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  • Aug 22nd, 2019 @ 7:19pm

    Re: Re: Missing The Point

    To a great extent, you are probably right about that, and also somewhat probably wrong. Copyright had been expanded and bastardized well beyond the original intent, and allowed this current ownership culture to become what it is. For everyone that says it is about paying the creators, they are mostly wrong. Copyright was primarily established to make sure the publisher was able to recoup costs, plus some profit, to get the materials printed and distributed to the widest possible audience. When it comes to books and printed materials like newspapers and magazines, that publishing(copying) cost has diminished greatly. The creating content cost has gone up, and there should be a good mechanism to recoup those costs. That may take a new legal framework to achieve in a manner that benefits those that actually create the content, rather than the gatekeepers. Copyright, as instituted, fails society as a whole. It needlessly locks up works that other current creators could generate new works from, or in this case could benefit they guy who puts in so much time to make the great content he creates. In a truly competitive environment, MLB should be paying him for the interest he creates in their product, rather than them taking away a possible revenue stream of his. It is sad that copyright has become a mechanism for large corporations to limit content that citizens get......

  • Jan 23rd, 2017 @ 6:26pm

    Unconstitutional laws

    There are a lot of states with unconstitutional laws on the books. When a law is declared unconstitutional, it doesn't automatically get taken off the books, but it does become unenforceable. The officer that decided to try to find something to arrest him for went into that area of laws that he should have reasonably known that it was unenforceable, therefore he did violate the rights of Mr Mellott.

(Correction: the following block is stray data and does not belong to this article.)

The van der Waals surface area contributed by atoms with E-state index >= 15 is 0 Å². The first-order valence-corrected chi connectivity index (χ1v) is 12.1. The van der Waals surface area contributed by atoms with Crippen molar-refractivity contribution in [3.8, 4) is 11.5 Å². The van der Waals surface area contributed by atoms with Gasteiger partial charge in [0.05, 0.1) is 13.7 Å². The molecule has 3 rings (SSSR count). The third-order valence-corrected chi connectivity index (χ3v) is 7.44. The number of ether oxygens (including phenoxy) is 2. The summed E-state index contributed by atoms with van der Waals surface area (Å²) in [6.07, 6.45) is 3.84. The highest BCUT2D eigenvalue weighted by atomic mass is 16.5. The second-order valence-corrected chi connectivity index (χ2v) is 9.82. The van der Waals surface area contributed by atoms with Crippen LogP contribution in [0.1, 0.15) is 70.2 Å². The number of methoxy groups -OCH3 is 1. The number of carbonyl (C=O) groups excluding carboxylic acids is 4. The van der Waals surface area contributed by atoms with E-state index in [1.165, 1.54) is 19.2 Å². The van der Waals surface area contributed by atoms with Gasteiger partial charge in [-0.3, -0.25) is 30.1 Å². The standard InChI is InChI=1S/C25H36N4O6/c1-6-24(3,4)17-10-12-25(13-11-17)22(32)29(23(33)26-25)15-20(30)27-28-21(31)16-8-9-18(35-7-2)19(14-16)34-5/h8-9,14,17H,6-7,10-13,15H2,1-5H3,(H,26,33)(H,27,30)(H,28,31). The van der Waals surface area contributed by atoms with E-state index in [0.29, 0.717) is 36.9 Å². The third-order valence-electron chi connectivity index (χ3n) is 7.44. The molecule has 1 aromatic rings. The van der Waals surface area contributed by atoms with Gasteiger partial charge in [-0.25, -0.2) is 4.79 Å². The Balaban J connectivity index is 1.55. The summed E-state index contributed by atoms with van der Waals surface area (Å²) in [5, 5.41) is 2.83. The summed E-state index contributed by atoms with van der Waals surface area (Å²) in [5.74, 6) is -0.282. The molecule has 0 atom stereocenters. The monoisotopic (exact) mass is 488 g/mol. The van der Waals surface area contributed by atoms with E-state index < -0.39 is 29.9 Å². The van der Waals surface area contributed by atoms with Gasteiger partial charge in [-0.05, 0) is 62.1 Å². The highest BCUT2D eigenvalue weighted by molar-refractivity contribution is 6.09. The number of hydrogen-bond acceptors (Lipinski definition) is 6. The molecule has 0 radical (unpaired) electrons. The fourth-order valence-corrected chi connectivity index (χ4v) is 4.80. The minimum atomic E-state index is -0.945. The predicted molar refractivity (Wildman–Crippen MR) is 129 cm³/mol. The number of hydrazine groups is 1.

• Nov 21st, 2014 @ 1:49pm

    (untitled comment)

    AT&T said in its filing that it wants the courts to set a clear standard for the type of approval the government needs in order to obtain cellphone location data, and that it isn't taking a position on whether the standard should be a warrant.

    We just want to know if we can keep accepting post it notes from the FBI and DEA for this kind of records request.
  • Apr 17th, 2014 @ 11:50am

    Just like you wrote about the NSA

    Of course, they are not Russian citizens, so they are not subject to the laws that demand a court order to surveil citizens. Just like everyone not a US citizen is not protected by the 4th Amendment. Sound familiar?
  • Nov 6th, 2013 @ 3:01pm

    Not surprisig

    I have a friend that lived in that area for several years, and after hearing stories about the police in that area this is not much of a surprise. They also said that particular rural medical facility has had several ethical lapses, and that they were not at all surprised by this news. A very sad thing.

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